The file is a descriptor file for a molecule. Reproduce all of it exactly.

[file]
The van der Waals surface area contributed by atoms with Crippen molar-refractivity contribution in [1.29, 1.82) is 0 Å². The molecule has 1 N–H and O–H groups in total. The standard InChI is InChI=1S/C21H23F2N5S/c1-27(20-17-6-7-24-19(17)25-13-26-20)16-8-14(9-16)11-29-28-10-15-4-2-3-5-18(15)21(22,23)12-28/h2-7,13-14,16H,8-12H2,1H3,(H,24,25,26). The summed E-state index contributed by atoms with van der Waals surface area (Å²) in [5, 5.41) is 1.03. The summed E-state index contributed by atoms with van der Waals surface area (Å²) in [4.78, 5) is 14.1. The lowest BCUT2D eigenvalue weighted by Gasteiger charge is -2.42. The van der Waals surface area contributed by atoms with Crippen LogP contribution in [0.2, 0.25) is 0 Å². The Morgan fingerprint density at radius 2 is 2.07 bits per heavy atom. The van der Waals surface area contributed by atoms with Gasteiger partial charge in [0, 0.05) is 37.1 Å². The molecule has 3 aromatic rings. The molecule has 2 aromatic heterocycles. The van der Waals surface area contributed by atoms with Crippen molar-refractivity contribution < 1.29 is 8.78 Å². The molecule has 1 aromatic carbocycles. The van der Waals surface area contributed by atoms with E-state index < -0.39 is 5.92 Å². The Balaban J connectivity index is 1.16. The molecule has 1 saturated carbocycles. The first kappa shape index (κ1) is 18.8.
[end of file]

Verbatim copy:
The van der Waals surface area contributed by atoms with Crippen molar-refractivity contribution in [1.29, 1.82) is 0 Å². The molecule has 1 N–H and O–H groups in total. The standard InChI is InChI=1S/C21H23F2N5S/c1-27(20-17-6-7-24-19(17)25-13-26-20)16-8-14(9-16)11-29-28-10-15-4-2-3-5-18(15)21(22,23)12-28/h2-7,13-14,16H,8-12H2,1H3,(H,24,25,26). The summed E-state index contributed by atoms with van der Waals surface area (Å²) in [5, 5.41) is 1.03. The summed E-state index contributed by atoms with van der Waals surface area (Å²) in [4.78, 5) is 14.1. The lowest BCUT2D eigenvalue weighted by Gasteiger charge is -2.42. The van der Waals surface area contributed by atoms with Crippen LogP contribution in [0.2, 0.25) is 0 Å². The Morgan fingerprint density at radius 2 is 2.07 bits per heavy atom. The van der Waals surface area contributed by atoms with Gasteiger partial charge in [0, 0.05) is 37.1 Å². The molecule has 3 aromatic rings. The molecule has 2 aromatic heterocycles. The van der Waals surface area contributed by atoms with Crippen molar-refractivity contribution < 1.29 is 8.78 Å². The molecule has 1 aromatic carbocycles. The van der Waals surface area contributed by atoms with E-state index < -0.39 is 5.92 Å². The Balaban J connectivity index is 1.16. The molecule has 1 saturated carbocycles. The first kappa shape index (κ1) is 18.8.